kernel: Town Branch Bourbon a Dandy Nightcap

Town Branch Bourbon
Town Branch Bourbon (neat)
It is undisputed that Kentucky's signature is bourbon. But Kentucky's signature city, Lexington, hasn't produced any bourbon since 1958 when the James E. Pepper distillery closed.

That all changed last month. On October 20, Lyons' Spirits - a subsidiary of Alltech - launched its Town Branch Bourbon just before the National Horse Show arrived in Lexington.

Town Branch, of course, is a reference to the stream which flows underneath downtown Lexington. As the middle fork of the Elkhorn Creek, it is what attracted settlers to Lexington. In 1779, Colonel Robert Patterson led a group of settlers in the establishment of the blockhouse for what would become Lexington. The blockhouse was in fact quite close to that middle fork of the Elkhorn.

The following year, 1780, James Pepper began distillery operations in Lexington using water harnessed from the Town Branch itself. The city of Lexington grew on the axis created by the Town Branch - it is a central part of our community. Even the label of the bourbon bearing its name illustrates a map of downtown Lexington with a blue line tracing the path of the waterway.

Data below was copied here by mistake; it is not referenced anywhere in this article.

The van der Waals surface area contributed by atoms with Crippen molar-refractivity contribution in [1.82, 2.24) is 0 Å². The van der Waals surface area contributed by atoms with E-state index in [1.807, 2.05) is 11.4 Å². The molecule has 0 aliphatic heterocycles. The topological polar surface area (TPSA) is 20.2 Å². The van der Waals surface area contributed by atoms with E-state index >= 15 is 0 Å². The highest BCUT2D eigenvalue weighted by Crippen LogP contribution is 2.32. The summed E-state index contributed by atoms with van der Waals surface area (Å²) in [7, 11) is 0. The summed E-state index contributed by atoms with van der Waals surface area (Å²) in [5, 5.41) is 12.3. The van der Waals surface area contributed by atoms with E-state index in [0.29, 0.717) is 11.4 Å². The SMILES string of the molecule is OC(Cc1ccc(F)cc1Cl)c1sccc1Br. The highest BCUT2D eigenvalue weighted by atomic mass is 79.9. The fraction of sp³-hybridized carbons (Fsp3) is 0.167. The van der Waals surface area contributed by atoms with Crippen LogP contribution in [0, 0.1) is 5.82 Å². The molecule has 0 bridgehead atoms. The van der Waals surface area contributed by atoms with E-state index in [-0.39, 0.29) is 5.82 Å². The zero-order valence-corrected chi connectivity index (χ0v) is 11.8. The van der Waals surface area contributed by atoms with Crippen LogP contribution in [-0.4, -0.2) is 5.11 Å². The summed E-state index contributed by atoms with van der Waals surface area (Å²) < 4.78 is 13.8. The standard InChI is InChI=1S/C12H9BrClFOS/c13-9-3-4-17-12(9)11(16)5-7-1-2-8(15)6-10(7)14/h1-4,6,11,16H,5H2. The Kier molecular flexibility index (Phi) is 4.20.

Today, an effort is underway to return the Town Branch to its place of import. Uncovering parts of the stream in parklike settings with trails is underway and business efforts like the Town Branch Market and the newly drinkable Town Branch Bourbon bring attention to the cause.

As for drinking Town Branch Bourbon, I've given Town Branch a few tastes over a few nights to gauge how it really touches my palate. It can be a bit peppery, but it is rather smooth -- it almost seems somewhat underaged, which could be the result of its lower-than-usual proof. Still it is enjoyable both neat and on ice, though I've yet to mix it with an Ale-8. At a price point of about $22, it is a great purchase.